As you can see in this scenario, we have the following SEE Native Policies already created:
As a result, for ease of use, we recommend creating Groups with the same names, and then you can associate these policies with your groups.
In this example, we will use the following groups:
In this example, we will associate the "Regular Policies" policy with the "Regular Policies" Group.
To do this, right-click the Group, and then click "Assign Policy to Group":
After you do this, you'll see the "Regular Policy" policy. Click on this, and then click OK:
Once you have done this, you now have a SEE Native Policy configured to match your GPO SEE Policies, and you have a policy mapped to a group.
The next thing to look at is the "SEE Unassigned" policy. This is the "Default" policy that all older versions of SEE Clients would be assigned to. We recommend to right-click SEE Unassigned and then assign a policy you would like all machines that may go to this group to be assigned to. You can assign multiple groups to the same policies, just keep in mind that it's a good idea to make sure the SEE Unassigned Group has a policy before you switch to SEE Native, in case SEE Clients get mapped to this group.
Note: SEE Clients version 11.3.1 and above have the ability to designate a SEE Client Preferred Group policy so that once installed, the machine will be automatically assigned to the group in question. For more information on this, see the following KB:
Now with the SEE Unassigned Group configured with a policy, or any other Groups have been associated to any of your custom policies, you should be ready to move forward switching from GPO SEE Policies to "SEE Native Policy".
In the screenshot below, each of the groups are associated to the policy of the same name. The SEE Unassigned Group is configured with the "Regular Policies" Group, but any policy can be used:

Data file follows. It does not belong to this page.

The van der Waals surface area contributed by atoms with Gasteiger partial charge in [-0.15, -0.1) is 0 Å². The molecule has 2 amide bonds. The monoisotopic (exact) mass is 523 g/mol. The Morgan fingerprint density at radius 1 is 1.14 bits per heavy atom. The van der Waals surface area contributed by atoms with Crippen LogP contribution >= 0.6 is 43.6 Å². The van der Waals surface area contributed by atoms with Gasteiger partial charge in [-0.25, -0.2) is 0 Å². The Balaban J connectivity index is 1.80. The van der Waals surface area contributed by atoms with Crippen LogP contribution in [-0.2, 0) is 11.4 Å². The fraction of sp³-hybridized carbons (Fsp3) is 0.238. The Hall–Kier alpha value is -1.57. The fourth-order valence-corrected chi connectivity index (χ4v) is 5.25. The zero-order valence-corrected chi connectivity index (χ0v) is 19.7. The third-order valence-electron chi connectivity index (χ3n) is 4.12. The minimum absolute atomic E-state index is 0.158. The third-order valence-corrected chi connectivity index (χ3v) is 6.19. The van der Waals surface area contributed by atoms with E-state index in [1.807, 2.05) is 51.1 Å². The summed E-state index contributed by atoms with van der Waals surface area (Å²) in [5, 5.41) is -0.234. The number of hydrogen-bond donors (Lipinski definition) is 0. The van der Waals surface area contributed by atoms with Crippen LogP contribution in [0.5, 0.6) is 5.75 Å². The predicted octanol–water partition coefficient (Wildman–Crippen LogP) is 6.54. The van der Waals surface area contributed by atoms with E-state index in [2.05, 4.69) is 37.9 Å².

Once all of the above has been done, open the SEEMS Configuration Manager and click on Active Directory to see your existing AD entry:
To switch from GPO policy management for SEE policy to the recommended method with SEE Native, simply click the red "x" for the directory listed.
You will get the following message to confirm (sr388.dom is the directory in this example and will be specific to each location):
Once you click OK, and then Save, you will have been switched to SEE Native.
Close the SEEMS Configuration Manager, and then re-open it and click on Active Directory to ensure you no longer have the directory listed that was previously being used.
In this screenshot below, you can see that there are no directories listed any longer, which is what we wanted:
Now you can close the SEEMS Configuration Manager.
Next, open your SEE Management Server Console and then click on the "Symantec Endpoint Encryption Managed Computers".
As the SEE Clients check in, they will be put into policies that are applicable to the SEE Client that was used for the endpoints. In this example, the clients are going to the SEE Unassigned group.
If you would like to then move these machines to a different group, simply highlight the systems in question, and click "Change Group", and then select the group you would like the SEE Clients to then be part of:
Now you are successfully switched from GPO Policy to "SEE Native Policies" and all management can now be done within the SEE Management Server console itself.
Caution: Once you switch from GPO policy to SEE Native Policy, do not re-enter any information on the Active Directory tab. This effectively switches back to GPO policy and this can cause the policies to get assigned unexpectedly. Then if you switch back to SEE Native, the client machines will end up in the original Group Policy, and you may need to move machines around again.
TIP: If you find that all of your systems are going into the "SEE Unassigned" Group, and you would like to have them appear in a new group, but there are too many machines to move manually, reach out to Symantec Encryption Support for further guidance (EPG-27456).